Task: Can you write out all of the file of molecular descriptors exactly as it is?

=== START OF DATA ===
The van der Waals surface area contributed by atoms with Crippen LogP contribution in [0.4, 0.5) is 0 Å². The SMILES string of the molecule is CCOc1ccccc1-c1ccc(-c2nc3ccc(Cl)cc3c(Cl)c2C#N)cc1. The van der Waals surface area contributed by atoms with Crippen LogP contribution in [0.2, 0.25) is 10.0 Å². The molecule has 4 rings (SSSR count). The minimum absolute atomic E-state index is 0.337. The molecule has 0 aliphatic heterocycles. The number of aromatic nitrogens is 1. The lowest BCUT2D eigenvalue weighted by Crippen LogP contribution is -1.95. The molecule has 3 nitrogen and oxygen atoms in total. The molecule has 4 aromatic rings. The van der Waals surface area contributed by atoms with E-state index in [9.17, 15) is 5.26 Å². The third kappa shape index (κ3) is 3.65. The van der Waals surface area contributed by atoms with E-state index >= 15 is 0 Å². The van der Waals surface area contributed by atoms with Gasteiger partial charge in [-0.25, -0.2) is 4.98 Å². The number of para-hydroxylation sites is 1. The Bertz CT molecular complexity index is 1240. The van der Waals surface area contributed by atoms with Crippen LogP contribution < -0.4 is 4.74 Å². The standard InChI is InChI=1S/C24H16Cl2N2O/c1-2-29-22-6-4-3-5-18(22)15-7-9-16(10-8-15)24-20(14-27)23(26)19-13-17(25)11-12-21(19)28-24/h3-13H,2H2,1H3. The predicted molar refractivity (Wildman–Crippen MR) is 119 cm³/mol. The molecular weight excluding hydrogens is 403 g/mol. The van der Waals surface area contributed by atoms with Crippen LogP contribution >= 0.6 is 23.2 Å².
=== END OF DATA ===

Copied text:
The van der Waals surface area contributed by atoms with Crippen LogP contribution in [0.4, 0.5) is 0 Å². The SMILES string of the molecule is CCOc1ccccc1-c1ccc(-c2nc3ccc(Cl)cc3c(Cl)c2C#N)cc1. The van der Waals surface area contributed by atoms with Crippen LogP contribution in [0.2, 0.25) is 10.0 Å². The molecule has 4 rings (SSSR count). The minimum absolute atomic E-state index is 0.337. The molecule has 0 aliphatic heterocycles. The number of aromatic nitrogens is 1. The lowest BCUT2D eigenvalue weighted by Crippen LogP contribution is -1.95. The molecule has 3 nitrogen and oxygen atoms in total. The molecule has 4 aromatic rings. The van der Waals surface area contributed by atoms with E-state index in [9.17, 15) is 5.26 Å². The third kappa shape index (κ3) is 3.65. The van der Waals surface area contributed by atoms with E-state index >= 15 is 0 Å². The van der Waals surface area contributed by atoms with Gasteiger partial charge in [-0.25, -0.2) is 4.98 Å². The number of para-hydroxylation sites is 1. The Bertz CT molecular complexity index is 1240. The van der Waals surface area contributed by atoms with Crippen LogP contribution < -0.4 is 4.74 Å². The standard InChI is InChI=1S/C24H16Cl2N2O/c1-2-29-22-6-4-3-5-18(22)15-7-9-16(10-8-15)24-20(14-27)23(26)19-13-17(25)11-12-21(19)28-24/h3-13H,2H2,1H3. The predicted molar refractivity (Wildman–Crippen MR) is 119 cm³/mol. The molecular weight excluding hydrogens is 403 g/mol. The van der Waals surface area contributed by atoms with Crippen LogP contribution >= 0.6 is 23.2 Å².